Is the Old Testament Moral? PART 5

In PART 4 of our series “Is the Old Testament Moral?” we looked at the death penalties listed in the Old Testament. We argued that God is right in ordering the death of certain people who commit certain sins. And He has no problem using regular people to carry out His penalties. If we successfully defended the notion of capital punishment for individuals than it should be possible to apply this same judgment on a large scale. In short, it should be possible to identify scenarios in which God asked people to carry out the death penalty on an entire tribe or nation. Continue reading “Is the Old Testament Moral? PART 5”

Is The Old Testament Moral? SECTION TWO of PART 4

In our first section in this Part 4 of “Is the Old Testament Moral?” we looked at whether or not a death penalty was morally justifiable. Having determined that it was not an immoral concept we will now move on to evaluate the type of crimes for which the Old Testament justice system required a penalty of death. Can we defend the Mosaic period’s penal code from a sophisticated and modern perspective? Continue reading “Is The Old Testament Moral? SECTION TWO of PART 4”

Is the Old Testament Moral? Part 3

This is perhaps one of the touchiest subjects for Jews and Christians to approach. Our modern Western world unequivocally condemns slavery. Yet as God was forming the nation of Israel in the Sinai desert, He included a form of slavery (servant-master contracts) as part of the fabric of Jewish society. How does a Judeochristian mind broach this subject? Continue reading “Is the Old Testament Moral? Part 3”

Examining Dawkins Part 1: Faith

The following blog entry is an answer to points brought up in the following 3 minute video:

1. There Are Many Religions. Christianity is Only One Of Them.

Dawkins states that because there are a myriad of religious beliefs, it would be silly to suppose one of them was an accurate description of our world. There is no logical power to this statement. Dawkins would simply need to look at his own realm of scientific academia and the history of the scientific process to see that a thousand voices are constantly erupting and making contradictory claims. But once the truth is discovered, it becomes the lone pillar of truth in a pantheon of errors. This is the case with politics as well. There is a right way to govern but a hundred theories. Whether or not Christianity is true will not be settled by the mere fact that it has competitors. Continue reading “Examining Dawkins Part 1: Faith”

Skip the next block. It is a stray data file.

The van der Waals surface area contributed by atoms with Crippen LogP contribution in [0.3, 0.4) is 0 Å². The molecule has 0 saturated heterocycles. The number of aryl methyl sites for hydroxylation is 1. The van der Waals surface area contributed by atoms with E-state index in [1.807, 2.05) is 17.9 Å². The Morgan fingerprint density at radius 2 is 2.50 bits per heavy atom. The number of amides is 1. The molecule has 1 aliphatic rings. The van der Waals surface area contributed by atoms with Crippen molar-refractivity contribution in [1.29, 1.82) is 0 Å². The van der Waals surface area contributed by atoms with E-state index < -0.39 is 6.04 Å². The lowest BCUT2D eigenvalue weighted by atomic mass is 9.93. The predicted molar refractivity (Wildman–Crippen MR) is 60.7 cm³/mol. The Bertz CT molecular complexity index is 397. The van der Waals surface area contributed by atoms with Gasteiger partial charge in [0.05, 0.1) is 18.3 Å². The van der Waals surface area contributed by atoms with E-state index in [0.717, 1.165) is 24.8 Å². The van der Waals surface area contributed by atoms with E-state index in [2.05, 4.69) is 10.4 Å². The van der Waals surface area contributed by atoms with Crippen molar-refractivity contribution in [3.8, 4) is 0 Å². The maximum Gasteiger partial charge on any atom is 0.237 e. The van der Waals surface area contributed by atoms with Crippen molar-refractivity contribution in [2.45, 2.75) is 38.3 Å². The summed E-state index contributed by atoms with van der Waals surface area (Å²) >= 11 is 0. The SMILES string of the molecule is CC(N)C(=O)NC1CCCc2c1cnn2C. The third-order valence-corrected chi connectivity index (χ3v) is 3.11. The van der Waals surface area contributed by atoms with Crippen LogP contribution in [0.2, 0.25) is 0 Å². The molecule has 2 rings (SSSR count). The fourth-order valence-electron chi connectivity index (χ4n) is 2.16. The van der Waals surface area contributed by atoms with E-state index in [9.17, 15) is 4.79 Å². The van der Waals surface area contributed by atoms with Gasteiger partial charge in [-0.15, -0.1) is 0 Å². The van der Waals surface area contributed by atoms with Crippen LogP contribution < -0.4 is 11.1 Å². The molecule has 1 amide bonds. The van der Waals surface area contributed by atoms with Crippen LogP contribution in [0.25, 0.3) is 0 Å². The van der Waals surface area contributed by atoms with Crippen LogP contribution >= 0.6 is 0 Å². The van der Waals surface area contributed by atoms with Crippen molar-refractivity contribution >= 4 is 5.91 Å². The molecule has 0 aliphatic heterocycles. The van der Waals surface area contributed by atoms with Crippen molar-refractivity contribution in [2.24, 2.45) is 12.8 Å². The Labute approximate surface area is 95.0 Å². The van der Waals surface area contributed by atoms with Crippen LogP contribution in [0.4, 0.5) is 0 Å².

Examining Bill Nye Part 1: Abortion

The following blog entry is based on the following 3 minute video with Bill Nye:

 

1. Fertilized Eggs Are Not Human

sperm_egg-2Bill Nye states that simply having a sperm fertilize an ova does not mean a person now exists. Many people find this believable. After all, a single cell does not seem very personable does it? Yet, the problem with this view is that if we do not count this moment as the “big bang” of a human, we literally have no other scientific event on which to pin the origin of person-hood. Continue reading “Examining Bill Nye Part 1: Abortion”

Examining Sam Harris Part 1: Considering a Creator

This blog entry is an answer to the following 3 minute Sam Harris video from Big Think:

1. God’s Existence is Not A Testable Hypothesis

Dr. Harris’ first point is that the notion of a Creator or a God is “unfalsifiable.” Image result for brain in a vatHe means there is no possible evidence for it so how can it be intelligently discussed? We may as well believe that we are brains in a scientist’s lab and all we experience is a result of his poking and prodding with electric impulses. Such a scenario is basically to be taken “on faith” and cannot be tested. Harris claims belief in God is just as frivolous. Continue reading “Examining Sam Harris Part 1: Considering a Creator”

Is the Old Testament Moral? – Part 2

please see our part 1 if you are interested in a complete review of the Ten Commandments

Our current series is looking at the laws and ordinances of the Old Testament in light of our modern perspective on ethics and life in general.

Commandments 6 through 10

6. “You shall not murder.”

Most people think the sixth commandment says “thou shall not kill.” This is because the King James Version says exactly that. But the Hebrew verb for “kill” is ratsach and it mostly implies murder. This makes sense because the very next chapter in the Old Testament (Exodus 21) talks about an offense whose punishment is death. Most modern English translations agree that it leans towards villainous death and therefore say murder instead of kill. Continue reading “Is the Old Testament Moral? – Part 2”